Hunter Benefits Consulting Group



Impact of State Laws on ERISA Plans

by Webmaster

Written by Kristina Kananen

There is a truism with qualified retirement plans covered under ERISA (Employee Retirement Income Security Act) that works until it doesn’t – when it comes to retirement plans, ERISA is the supreme law of the land. It would be nice to think that was always the case, but there are instances where State law has an impact on how a Plan operates. This paper will briefly highlight some of those times.

Federal law allows employee 401(k) elective deferrals to be withheld pre-tax. However, the State of Pennsylvania, as well as other states, taxes employee 401(k) deferrals. Obviously, the federal law covers federal taxes while state law covers state taxes. There was an issue in the past under the Economic Growth and Tax Reconciliation Relief Act (EGTRRA) where the maximum benefits and annual additions were increased, but there were states that had laws in place to limit those benefits for state purposes. In addition, when you consider which companies are included in the determination of a controlled group of companies and thus the required coverage of a qualified plan, the state laws impact qualified plans.

Let’s look at federal law regarding what constitutes a controlled group. Simply put, individual ownership can connect other businesses as a controlled group. For instance, when 80% of each corporation is owned by another member of the group and the parent corporation owns at least 80% of at least one other member of the group a Parent-subsidiary group is created. The more common scenario is the brother-sister group. This exists when the same five or fewer individuals own at least 80% of the members of the group and own at least 50% identical ownership in each corporation.

The rub is in determining whose stock that must be included in the calculation. Federal law includes rules of attribution where family owners are considered to own the stock of other family members. IRC §1563 governs attribution for controlled groups of businesses.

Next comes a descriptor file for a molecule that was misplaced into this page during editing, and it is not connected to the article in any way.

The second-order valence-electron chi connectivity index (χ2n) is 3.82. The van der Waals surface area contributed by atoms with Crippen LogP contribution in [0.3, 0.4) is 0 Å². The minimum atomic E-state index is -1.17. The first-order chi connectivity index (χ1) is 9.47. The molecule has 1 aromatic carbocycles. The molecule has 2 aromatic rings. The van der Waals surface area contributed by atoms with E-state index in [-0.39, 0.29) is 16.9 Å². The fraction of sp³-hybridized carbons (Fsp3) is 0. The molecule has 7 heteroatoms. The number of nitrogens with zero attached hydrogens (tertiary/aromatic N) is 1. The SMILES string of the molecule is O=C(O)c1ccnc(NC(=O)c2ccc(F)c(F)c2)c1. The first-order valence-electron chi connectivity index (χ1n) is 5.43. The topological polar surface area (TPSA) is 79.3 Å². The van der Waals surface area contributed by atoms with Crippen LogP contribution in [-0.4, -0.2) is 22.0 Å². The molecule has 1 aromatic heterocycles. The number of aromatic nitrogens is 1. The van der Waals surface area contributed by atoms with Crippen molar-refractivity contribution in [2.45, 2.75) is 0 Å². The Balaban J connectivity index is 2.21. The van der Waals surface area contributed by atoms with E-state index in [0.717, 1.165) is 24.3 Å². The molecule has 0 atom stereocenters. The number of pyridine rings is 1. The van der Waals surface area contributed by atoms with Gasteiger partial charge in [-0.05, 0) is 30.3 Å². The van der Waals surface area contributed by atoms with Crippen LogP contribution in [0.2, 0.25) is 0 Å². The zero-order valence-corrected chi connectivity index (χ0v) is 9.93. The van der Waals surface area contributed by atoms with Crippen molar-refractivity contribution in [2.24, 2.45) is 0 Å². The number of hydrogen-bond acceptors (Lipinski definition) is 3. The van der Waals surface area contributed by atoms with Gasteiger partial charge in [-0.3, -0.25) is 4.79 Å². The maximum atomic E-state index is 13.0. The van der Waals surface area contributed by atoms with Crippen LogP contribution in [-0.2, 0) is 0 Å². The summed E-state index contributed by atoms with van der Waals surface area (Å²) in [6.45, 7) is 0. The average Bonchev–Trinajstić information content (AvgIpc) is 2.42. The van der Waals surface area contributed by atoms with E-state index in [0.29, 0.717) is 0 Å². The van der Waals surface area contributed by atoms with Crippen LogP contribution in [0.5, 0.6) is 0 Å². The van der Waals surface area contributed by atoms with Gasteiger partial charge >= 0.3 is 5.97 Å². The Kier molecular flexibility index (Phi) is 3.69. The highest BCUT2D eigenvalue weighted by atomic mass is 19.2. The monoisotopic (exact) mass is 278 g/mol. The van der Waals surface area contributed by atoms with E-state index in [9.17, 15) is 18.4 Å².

As you can see from the above chart, a business owner’s family members are considered to own what the business owner owns. In a family run business it is not unusual to have three generations involved in the business. The complication comes in when one spouse owns a business, and the other spouse owns a completely unrelated business. Under IRC §1563, each spouse is considered to own the ownership of the other spouse which creates a controlled group. Many married couples balked at the idea of combining all their employees under one qualified plan, or providing substantially equal benefits, especially when the profitability of each company is very different from the other. The IRS came up with an exception to the controlled group rules, the ‘noninvolvement rule’.

Each spouse’s ownership in their own business under the noninvolvement rule can be considered separate for controlled group purposes if the following conditions are met.

  • Each spouse does not own, at any time during the taxable year, any ownership in the other spouse’s business;
  • Each spouse directs and manages his/her own company and is not a director or manager in the other spouse’s business;
  • Not more than 50% of each company’s gross income is derived from royalties, rents, dividends, interest, and annuities; and
  • There is no minor child.

As shown in the chart above, the minor child is considered to own the ownership of each parent.

But let’s consider the couple who have no minor children and each owns an unrelated company that was started during the marriage. Under the noninvolvement rule, their businesses would not be considered a controlled group, AS LONG AS they do not live in a Community Property state. The effect of living in a Community Property state is that each spouse owns 50% of what the other spouse owns, which means the first condition of the noninvolvement rule cannot be met.

The example above states that the businesses were started during the marriage. Most community property states allow that a company, or companies, started before the marriage will be considered separate property. However, any increase in the value of that separate property after the marriage will be considered should there be a divorce.

There are nine community property states:

  • Arizona
  • California
  • Idaho
  • Louisiana
  • Nevada
  • New Mexico
  • Texas
  • Washington
  • Wisconsin

The other states are common property states. The determination of whether Community Property rules or common property rules apply is where the family lives.

The Community Property States impact not only which companies are included in a controlled group, but which employees must be included in the following testing:

  • 402(a)(4) Nondiscrimination rules
  • 401(k) Actual Deferral Percentage Test
  • 401(m) Actual Contribution Percentage Test
  • 404(a) Deduction rules
  • 410(b) Coverage Test
  • 411 Vesting requirements
  • 415 Contribution Limits
  • 416 Top Heavy Rules

While ERISA requires all employees of a controlled group be considered in qualification testing, it is the state law that has the last word on whether a controlled group exists.